Well, it’s to be expected. For the person who refuses to answer to God, pretty much everything depends on their ability to convince themselves that he isn’t real in the first place. Evolutionism may be a pathetically poor attempt to explain creation without the Creator, but it’s the only one they’ve got.
        Or, as someone has said, “A lie is a poor substitute for the truth, but it’s the only one that’s been discovered so far.”

        • http://www.americanclarion.com/ Bob Ellis

          Indeed.

          You know, as scary as it is to face up to the fact that you’ve been wrong about something, I’ve always found it even more scary to consider ignoring the fact that you’ve been wrong about something. That’s why I no longer believe in evolution.

  • franklinb23

    Actually, there are a lot of Christians who believe in evolution, but that it was a “guided process”.

    I am certainly not a young Earther, but I also do NOT find some core elements of evolution plausible. Micro-evolution? Sure. We see it with bacteria and viruses.

    However, I don’t see how a complex biological system (such as the circulatory system) can exist as a partial construct and sufficiently enable an organism to live long enough to reproduce and pass that genetic material on to another organism. It defies reason to think it could happen.

    This is basically the problem of irreducible complexity, and I’ve yet to hear anyone provide a satisfactory explanation from a scientific standpoint. A circulatory system without a heart gets you nothing. You won’t take your first breath, let alone exist to pass this mess on to something else.

    That being said, while creation is complex, it is also odd. It also doesn’t really provide a moral narrative in itself if taken for what it is. Life in all its cycles seems to require a certain amount of predatory behavior as well as death, disease and suffering. You have to look at some transcendent explanation (outside of nature) to explain nature. To me, the “natural law” implies nothing more than nihilism.

    • http://www.americanclarion.com/ Bob Ellis

      Yes, I used to be one of those Christians who believed in evolution…until I realized the things I outlined in the article.

      “Micro-evolution” isn’t evolution at all, certainly not in the sense it is intended by Darwinists/evolutionists/materialists. Small changes within a particular type of organism fall within the overall genetic diversity that, according to creation science, each “kind” (e.g. canines, felines, etc.) was originally created with. That, and the relatively small number of mutations that occur (due to the decay of The Fall) which do not produce NEW genetic information and are almost always negative for the organism. In the end, even countless generations later, a dog is still a dog, a cat is still a cat, etc. (You may end up with Dobermans and poodles, etc. due to genetic manipulation and isolation, but you still just have a variation of a DOG).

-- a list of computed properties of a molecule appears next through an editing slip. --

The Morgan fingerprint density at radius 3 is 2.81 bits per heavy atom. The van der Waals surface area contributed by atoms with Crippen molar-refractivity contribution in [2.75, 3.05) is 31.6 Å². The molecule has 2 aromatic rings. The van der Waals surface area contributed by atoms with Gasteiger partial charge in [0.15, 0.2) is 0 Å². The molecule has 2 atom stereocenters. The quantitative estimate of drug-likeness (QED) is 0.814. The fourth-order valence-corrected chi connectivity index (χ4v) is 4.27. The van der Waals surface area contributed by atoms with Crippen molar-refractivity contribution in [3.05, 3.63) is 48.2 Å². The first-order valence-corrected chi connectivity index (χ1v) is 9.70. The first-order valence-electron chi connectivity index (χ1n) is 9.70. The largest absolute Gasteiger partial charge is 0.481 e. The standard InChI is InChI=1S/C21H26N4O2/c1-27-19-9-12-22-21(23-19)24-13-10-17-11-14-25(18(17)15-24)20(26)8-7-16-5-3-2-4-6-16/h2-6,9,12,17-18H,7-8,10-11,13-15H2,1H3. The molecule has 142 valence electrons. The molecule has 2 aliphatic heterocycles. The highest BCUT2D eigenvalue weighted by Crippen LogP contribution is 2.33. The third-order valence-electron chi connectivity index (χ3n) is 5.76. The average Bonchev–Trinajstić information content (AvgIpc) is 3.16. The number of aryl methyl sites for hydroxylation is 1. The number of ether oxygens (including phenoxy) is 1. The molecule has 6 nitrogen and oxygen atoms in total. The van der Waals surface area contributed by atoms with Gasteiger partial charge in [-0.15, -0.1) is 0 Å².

You’re absolutely right about irreducible complexity. There are countless examples of biological functions which have no purpose without the whole (or at least a much greater portion of the whole).

      What many honest people fail to take into account when observing our universe is that it was never intended to operate in the state in which we now find it. In other words, God created it in a perfect state (i.e. without death, without disease, without sin), and because of humanity’s rebellion (humanity was set in authority/dominion over creation), all of creation fell under the curse just like an entire company would suffer along with a CEO who got busted for some major crime. We were never intended to get sick, grow old and die, and animals were originally created as herbivores (as were people). As the Bible puts it:

      20 For the creation was subjected to futility, not willingly, but because of him who subjected it, in hope 21 that the creation itself will be set free from its bondage to corruption and obtain the freedom of the glory of the children of God. 22 For we know that the whole creation has been groaning together in the pains of childbirth until now. (Romans 8:20-22)

    • DCM7

      “This is basically the problem of irreducible complexity, and I’ve yet to hear anyone provide a satisfactory explanation from a scientific standpoint.”
      It’s always good to hear from someone who has that level of insight and honesty on the subject. If anything, you’ve made an understatement.

  • Eric Collier

    I claim the opposite story. I once believed the Bible was the inspired word of God and the universe was created in 6 days. Then I looked at the evidence, blushed with embarrassment, and, to quote scripture, put away childish things. I know you have statistics on your side-most Americans swallow the whole creationist pill. But statistics don’t decide what’s scientific and what’s mystical twaddle.

    • http://www.americanclarion.com/ Bob Ellis